“Waldo was not emotionally wedded to Absolute Order as Rambeau had been; he was in no danger of becoming mentally unbalanced through a failure of his basic conceptions; nevertheless, consarn it, it was convenient for things to work the way one expected them to. On order and natural law was based predictability; without predictability it was impossible to live. Clocks should run evenly; water should boil when heat is applied to it; food should nourish, not poison. … Chaos was insupportable — it could not be lived with.”

Heinlein’s and de Camp’s solutions would both have an impact on later SF, but there was a third approach, based on a crucial shift in perception, that was ultimately more fruitful than either. The essence of that shift was to forget about scientific materialism altogether and associate chaos instead with holism.

In the holism vision, the universe was not a random collection of dead matter but a living web of interconnections in which consciousness played a central role and there was room for unusual powers of mind and even outright magic. Lovecraft’s own fiction had interwoven chaos with holism, and so did the stories of two young writers from his circle of correspondents, Henry Kuttner and Fritz Leiber, who found their way to Astounding and Unknown.

Leiber’s first published story, “Two Sought Adventure,” appeared in Unknown in 1939. It pitted two treasure-hunting rogues, Fafhrd and the Gray Mouser, against a tower that at first appears to be haunted by a monstrous guardian but turns out to be itself a being of living stone that goes mad when Fafhrd disrupts the jewels that provide its “inorganic consciousness.”

Leiber was not immediately able to recapture this pitch-perfect mixture of chaos and holism, and for the next two decades otherworld fantasy largely followed in the path of de Camp and Heinlein. Poul Anderson’s Three Hearts and Three Lions (1953). for example, combined the laws-of-magic story with an eternal struggle between Law and Chaos.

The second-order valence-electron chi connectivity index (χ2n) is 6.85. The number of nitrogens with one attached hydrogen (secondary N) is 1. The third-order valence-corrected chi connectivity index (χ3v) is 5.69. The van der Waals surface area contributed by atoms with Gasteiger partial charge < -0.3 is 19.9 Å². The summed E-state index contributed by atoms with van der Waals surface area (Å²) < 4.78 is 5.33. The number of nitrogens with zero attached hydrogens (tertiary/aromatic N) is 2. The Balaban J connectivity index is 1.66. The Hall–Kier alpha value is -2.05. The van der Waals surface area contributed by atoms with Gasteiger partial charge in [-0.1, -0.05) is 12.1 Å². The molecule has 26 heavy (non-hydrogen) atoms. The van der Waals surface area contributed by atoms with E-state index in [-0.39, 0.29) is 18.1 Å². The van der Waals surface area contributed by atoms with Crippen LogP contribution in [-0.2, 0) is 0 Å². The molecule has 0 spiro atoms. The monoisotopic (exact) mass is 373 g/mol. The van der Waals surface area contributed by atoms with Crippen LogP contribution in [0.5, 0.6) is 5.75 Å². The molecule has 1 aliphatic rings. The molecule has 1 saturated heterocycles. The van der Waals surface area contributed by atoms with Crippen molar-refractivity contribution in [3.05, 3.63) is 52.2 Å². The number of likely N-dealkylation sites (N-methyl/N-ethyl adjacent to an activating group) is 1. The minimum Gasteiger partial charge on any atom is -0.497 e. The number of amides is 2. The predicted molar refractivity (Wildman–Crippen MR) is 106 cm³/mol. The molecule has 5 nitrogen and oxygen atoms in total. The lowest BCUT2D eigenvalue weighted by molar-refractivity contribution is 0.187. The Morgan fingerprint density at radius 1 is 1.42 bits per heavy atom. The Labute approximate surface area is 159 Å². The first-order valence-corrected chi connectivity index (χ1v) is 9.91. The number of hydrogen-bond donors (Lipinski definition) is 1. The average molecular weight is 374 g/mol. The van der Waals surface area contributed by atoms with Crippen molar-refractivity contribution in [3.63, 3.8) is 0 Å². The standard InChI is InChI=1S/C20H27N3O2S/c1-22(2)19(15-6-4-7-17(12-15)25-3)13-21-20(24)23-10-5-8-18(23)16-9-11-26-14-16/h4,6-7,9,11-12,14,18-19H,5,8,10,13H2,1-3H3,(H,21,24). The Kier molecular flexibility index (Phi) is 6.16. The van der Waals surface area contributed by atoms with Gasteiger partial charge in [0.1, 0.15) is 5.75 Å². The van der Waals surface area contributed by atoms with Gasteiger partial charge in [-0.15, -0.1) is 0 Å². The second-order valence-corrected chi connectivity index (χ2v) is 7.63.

But in the countercultural Sixties, the model Leiber had provided became an inspiration for younger writers like Michael Moorcock — who also added in a strong element of the emerging horizontalism vision. That line of development would lead by the end of the Seventies to the potent fusion of chaos magic and anarchism that remains highly significant today.

However, the line that can be traced through Leiber and heroic fantasy is not the only one that points towards the birth of the creative imagination vision. Henry Kuttner was far more prolific in the 1940s than Leiber, more successful at shaping his materials to pass muster as science fiction, and more influential on a variety of genres.

Kuttner was not considered at the time to be among the first rank of SF authors. He often appeared careless and derivative, satisfied to pick up ideas from other writers — notably Robert Heinlein — and put his own spin on them with little concern for scientific rigor.

But in retrospect, much of what he was about can be seen as deliberate subversion. He embraced chaos, didn’t care whether the universe could be mastered, and had an ingrained hatred of authority that expressed itself in an enthusiasm for granting superpowers to the poor and excluded. And that was exactly what it took to be a begetter of new visions.

(To be continued)